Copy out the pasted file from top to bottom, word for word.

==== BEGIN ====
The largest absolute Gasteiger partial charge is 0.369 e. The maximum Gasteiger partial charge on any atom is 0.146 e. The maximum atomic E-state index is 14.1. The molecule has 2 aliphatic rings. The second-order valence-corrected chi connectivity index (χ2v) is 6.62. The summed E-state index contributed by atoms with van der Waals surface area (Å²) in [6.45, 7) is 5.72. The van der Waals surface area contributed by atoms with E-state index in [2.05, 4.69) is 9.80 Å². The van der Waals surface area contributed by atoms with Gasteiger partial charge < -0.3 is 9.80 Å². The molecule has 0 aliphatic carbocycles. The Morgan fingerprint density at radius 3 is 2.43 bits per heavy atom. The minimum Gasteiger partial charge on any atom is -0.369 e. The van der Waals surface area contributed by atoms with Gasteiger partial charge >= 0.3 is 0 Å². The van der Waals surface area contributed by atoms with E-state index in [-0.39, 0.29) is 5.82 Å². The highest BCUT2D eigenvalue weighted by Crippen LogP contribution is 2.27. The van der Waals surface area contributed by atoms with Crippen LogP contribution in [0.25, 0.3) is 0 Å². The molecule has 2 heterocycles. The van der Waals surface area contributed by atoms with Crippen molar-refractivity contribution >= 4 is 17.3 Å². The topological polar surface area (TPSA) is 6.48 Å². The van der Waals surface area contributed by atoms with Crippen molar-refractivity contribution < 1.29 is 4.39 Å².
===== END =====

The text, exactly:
The largest absolute Gasteiger partial charge is 0.369 e. The maximum Gasteiger partial charge on any atom is 0.146 e. The maximum atomic E-state index is 14.1. The molecule has 2 aliphatic rings. The second-order valence-corrected chi connectivity index (χ2v) is 6.62. The summed E-state index contributed by atoms with van der Waals surface area (Å²) in [6.45, 7) is 5.72. The van der Waals surface area contributed by atoms with E-state index in [2.05, 4.69) is 9.80 Å². The van der Waals surface area contributed by atoms with Gasteiger partial charge < -0.3 is 9.80 Å². The molecule has 0 aliphatic carbocycles. The Morgan fingerprint density at radius 3 is 2.43 bits per heavy atom. The minimum Gasteiger partial charge on any atom is -0.369 e. The van der Waals surface area contributed by atoms with Gasteiger partial charge >= 0.3 is 0 Å². The van der Waals surface area contributed by atoms with E-state index in [-0.39, 0.29) is 5.82 Å². The highest BCUT2D eigenvalue weighted by Crippen LogP contribution is 2.27. The van der Waals surface area contributed by atoms with Crippen LogP contribution in [0.25, 0.3) is 0 Å². The molecule has 2 heterocycles. The van der Waals surface area contributed by atoms with Crippen molar-refractivity contribution >= 4 is 17.3 Å². The topological polar surface area (TPSA) is 6.48 Å². The van der Waals surface area contributed by atoms with Crippen molar-refractivity contribution < 1.29 is 4.39 Å².